PORTLAND, Ore.—Silicon chips will be communicating with pulses of light instead of electrical charge starting in 2011, according to International Business Machines Corp., which described its CMOS Integrated Silicon Nanophotonics (CISN) technology Wednesday (Dec. 1) at a tradeshow.
At Semicon Japan in Chiba, Japan, IBM (Armonk, N.Y.) heralded silicon nanophotonics as the enabler for future exascale processors that can execute a million trillion operations per second (1,000-times faster than today's petascale supercomputers).
"The CMOS silicon nanophotonics technology we have developed at IBM can meet the requirements for exascale systems, by scaling up per-chip transceiver bandwidth and integration density," said Will Green, an IBM researcher involved with the CISN project. Green worked on CISN with Yurii Vlasov, manager of silicon integrated nanophotonics at its T.J Watson Research Center in Yorktown Heights, N.Y., and fellow researchers Solomon Assefa, Alexander Rylakov, Clint Schow and Folkert Horst.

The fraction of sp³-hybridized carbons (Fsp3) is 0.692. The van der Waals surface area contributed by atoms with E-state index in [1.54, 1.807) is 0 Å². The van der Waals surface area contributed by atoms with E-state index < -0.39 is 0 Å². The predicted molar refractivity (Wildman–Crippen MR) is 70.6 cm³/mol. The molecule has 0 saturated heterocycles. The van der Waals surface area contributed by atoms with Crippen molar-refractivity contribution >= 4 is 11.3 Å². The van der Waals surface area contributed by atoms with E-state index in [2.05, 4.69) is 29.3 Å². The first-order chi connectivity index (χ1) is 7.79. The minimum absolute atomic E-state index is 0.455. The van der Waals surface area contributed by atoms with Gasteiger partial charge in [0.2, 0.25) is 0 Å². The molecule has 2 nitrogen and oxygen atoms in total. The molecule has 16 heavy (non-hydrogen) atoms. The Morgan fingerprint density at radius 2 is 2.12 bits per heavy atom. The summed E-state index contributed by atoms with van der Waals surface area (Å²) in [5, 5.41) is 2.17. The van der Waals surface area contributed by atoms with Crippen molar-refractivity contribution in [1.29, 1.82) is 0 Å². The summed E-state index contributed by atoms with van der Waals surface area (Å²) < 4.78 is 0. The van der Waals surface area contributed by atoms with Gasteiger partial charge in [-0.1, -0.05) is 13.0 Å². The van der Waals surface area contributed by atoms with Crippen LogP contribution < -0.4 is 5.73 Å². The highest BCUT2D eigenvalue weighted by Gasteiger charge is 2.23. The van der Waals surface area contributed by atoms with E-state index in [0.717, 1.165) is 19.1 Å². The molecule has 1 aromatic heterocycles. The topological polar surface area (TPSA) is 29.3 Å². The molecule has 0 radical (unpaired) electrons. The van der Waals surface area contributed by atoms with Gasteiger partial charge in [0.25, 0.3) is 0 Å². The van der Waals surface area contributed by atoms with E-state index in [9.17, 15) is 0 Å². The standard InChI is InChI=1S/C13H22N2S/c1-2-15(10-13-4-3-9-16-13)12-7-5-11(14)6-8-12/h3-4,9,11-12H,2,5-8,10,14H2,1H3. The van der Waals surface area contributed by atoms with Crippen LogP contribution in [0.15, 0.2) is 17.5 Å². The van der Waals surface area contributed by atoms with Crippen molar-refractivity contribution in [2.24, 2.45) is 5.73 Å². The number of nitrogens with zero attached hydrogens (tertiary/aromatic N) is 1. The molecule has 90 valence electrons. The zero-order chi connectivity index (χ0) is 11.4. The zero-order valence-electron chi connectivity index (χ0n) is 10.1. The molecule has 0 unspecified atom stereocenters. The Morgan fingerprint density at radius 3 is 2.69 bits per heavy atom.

For nearly a decade, IBM, Hewlett-Packard Co., Intel Corp., Freescale Semiconductor Inc., NEC Electronics Corp., Samsung Electronics Co. Ltd., IMEC and dozens of their partners—from Avago Technologies Ltd. to Luxtera Inc.—have promised silicon photonics as the inevitable future of CMOS. By integrating electrical-to-optical and optical-to-electrical transceivers onto traditional CMOS chips, silicon photonics promises to break the bottleneck now holding back development of exascale computing platforms. IBM now claims to have solved this problem with its CISN technology which is currently being licensing to partners, and which will begin to appear in commercial transceivers starting in 2011.